Will Travel for Food
Texas Restaurants Worth Visiting on the Road This Summer
DeWese's Tip Top CafeIn San Antonio
2814 Fredericksburg Rd.
Tue-Thu, 11am-8pm; Fri-Sat, 11am-9pm; Sun, 11am-7pm
When most Austinites head south to San Antonio, there's usually something other than food on their minds. Sometimes the lure of Lone Star history leads them to the Alamo complex and the nearby Mission Trail. Other times the promise of summertime tourist action takes them to downtown's Riverwalk or the city's outlying theme parks.
And while these are all noble reasons for a Southerly migration, there's a far better (and tastier) reason to visit the Alamo City. I'm referring, of course, to Dewese's Tip Top Cafe, the finest urban diner in Texas and source of the best chicken-fried steak in the known universe (restaurant division).
Located on the old main road to Fredericksburg, DeWese's Tip Top Cafe is the primeval Texas diner -- one that deals exclusively in homestyle foods in frighteningly large portions. The knotty-pine dining room is cluttered with mounted deer heads and dusty trophy bass. Worn formica tables creak with the products of truly transcendent fry pits, transported by surly waitresses working there since God was a girl. Things don't change much at the Tip Top, and generations of San Antonio natives seem to be eternally thankful for it.
Every day around lunchtime, old-school city politicos, working folk, and prim ladies' clubs pack the joint for a dose of what the Tip Top does best -- anything fried in deep fat. Simply put, the cooks who work the Tip Top's fry pits should get Nobel nominations for their work. Everything emerges from the kitchen perfectly crispy and in colossal portions. On the "not technically retro" menu, the designated house specialties -- fried chicken, veal cutlet, onion rings -- are conveniently marked with a star.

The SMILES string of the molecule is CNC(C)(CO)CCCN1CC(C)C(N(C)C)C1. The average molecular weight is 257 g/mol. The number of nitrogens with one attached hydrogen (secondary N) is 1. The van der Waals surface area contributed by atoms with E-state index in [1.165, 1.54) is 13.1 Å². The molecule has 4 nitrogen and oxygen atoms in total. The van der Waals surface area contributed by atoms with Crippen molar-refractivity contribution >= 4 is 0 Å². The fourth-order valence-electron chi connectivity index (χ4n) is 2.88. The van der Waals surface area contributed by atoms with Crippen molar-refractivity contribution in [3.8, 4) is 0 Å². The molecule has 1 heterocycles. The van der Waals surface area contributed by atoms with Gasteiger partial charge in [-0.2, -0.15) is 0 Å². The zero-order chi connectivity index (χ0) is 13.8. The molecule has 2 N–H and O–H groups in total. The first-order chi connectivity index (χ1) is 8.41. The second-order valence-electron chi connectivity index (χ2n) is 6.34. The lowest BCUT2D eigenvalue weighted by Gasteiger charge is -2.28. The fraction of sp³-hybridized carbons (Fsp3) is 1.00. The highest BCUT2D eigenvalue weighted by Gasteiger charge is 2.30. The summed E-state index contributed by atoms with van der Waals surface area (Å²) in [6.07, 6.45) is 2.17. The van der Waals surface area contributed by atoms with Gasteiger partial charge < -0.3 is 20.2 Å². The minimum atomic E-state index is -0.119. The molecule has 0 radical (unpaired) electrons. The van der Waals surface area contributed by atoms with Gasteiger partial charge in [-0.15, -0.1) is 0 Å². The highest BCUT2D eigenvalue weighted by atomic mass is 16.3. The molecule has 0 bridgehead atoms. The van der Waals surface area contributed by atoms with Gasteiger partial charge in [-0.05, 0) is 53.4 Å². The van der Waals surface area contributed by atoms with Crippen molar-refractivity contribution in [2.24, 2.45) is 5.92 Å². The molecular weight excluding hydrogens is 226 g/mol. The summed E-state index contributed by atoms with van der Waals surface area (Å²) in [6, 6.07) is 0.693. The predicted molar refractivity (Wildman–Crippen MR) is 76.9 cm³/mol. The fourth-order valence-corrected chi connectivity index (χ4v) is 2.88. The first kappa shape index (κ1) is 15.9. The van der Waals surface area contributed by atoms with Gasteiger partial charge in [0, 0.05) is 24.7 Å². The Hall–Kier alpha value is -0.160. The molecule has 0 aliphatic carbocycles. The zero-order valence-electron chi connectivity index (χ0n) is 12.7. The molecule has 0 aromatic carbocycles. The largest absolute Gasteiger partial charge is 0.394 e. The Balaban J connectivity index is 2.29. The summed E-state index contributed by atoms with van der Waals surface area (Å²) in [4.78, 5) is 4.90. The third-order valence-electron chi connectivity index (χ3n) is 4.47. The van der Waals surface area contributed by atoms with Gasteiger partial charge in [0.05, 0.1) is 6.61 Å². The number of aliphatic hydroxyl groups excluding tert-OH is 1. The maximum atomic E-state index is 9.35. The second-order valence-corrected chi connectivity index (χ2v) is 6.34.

It's customary to start any meal at DeWese's with light flour-battered onion rings. Piled perilously high on a dinner plate, the rings are always perfectly crunchy, salty, and sweet enough to melt on the tongue.
By house standards, the chicken-fried steak is as big around as a manhole cover but tender to the fork and light on the tongue. Rich, peppery cream gravy is served in a pool under the steak -- the better to preserve the crunch.
Chili-drenched enchiladas of the Texas diner variety also sport the coveted star. Filled with molten cheese and covered with chili con carne, these oniony marvels just serve to make an eater's choice difficult. Tortilla purists would insist on having the native flatbread served alongside enchiladas, but DeWese's house-made yeast rolls make that choice tough, too. Served only at the tail end of the daily lunch rush, these rolls are fresh-baked, flavorful, and addictive.
And even if it were possible to "save room," there would still be dessert to contend with. Fresh fruit and meringue pies -- including a rich coconut custard variation -- are displayed on a mirrored pie board and usually disappear during the lunch rush. Luckily, the kitchen always keeps a strong back stock of icebox pies -- banana or chocolate -- each piece individually topped with whipped cream as you order. Sweet, smooth and dependable -- you really can't ask for more.
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